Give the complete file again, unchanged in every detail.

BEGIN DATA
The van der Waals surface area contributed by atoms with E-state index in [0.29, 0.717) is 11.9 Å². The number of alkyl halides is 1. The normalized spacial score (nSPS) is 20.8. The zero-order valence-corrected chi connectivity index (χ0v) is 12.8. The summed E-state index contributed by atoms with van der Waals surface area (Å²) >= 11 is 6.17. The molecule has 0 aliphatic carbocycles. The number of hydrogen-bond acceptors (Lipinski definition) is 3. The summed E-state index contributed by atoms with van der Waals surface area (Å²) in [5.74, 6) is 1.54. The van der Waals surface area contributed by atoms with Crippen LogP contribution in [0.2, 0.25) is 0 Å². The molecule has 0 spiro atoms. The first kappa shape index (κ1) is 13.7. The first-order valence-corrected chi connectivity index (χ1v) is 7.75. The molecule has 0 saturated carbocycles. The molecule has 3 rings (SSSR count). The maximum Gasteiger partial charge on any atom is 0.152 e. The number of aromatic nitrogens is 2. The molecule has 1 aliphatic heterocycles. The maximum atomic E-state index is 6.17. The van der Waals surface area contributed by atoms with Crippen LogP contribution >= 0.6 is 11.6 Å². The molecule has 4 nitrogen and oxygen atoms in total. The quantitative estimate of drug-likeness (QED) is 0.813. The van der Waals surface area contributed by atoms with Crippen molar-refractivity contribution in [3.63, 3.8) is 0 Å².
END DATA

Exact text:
The van der Waals surface area contributed by atoms with E-state index in [0.29, 0.717) is 11.9 Å². The number of alkyl halides is 1. The normalized spacial score (nSPS) is 20.8. The zero-order valence-corrected chi connectivity index (χ0v) is 12.8. The summed E-state index contributed by atoms with van der Waals surface area (Å²) >= 11 is 6.17. The molecule has 0 aliphatic carbocycles. The number of hydrogen-bond acceptors (Lipinski definition) is 3. The summed E-state index contributed by atoms with van der Waals surface area (Å²) in [5.74, 6) is 1.54. The van der Waals surface area contributed by atoms with Crippen LogP contribution in [0.2, 0.25) is 0 Å². The molecule has 0 spiro atoms. The first kappa shape index (κ1) is 13.7. The first-order valence-corrected chi connectivity index (χ1v) is 7.75. The molecule has 0 saturated carbocycles. The molecule has 3 rings (SSSR count). The maximum Gasteiger partial charge on any atom is 0.152 e. The number of aromatic nitrogens is 2. The molecule has 1 aliphatic heterocycles. The maximum atomic E-state index is 6.17. The van der Waals surface area contributed by atoms with Crippen LogP contribution >= 0.6 is 11.6 Å². The molecule has 4 nitrogen and oxygen atoms in total. The quantitative estimate of drug-likeness (QED) is 0.813. The van der Waals surface area contributed by atoms with Crippen molar-refractivity contribution in [3.63, 3.8) is 0 Å².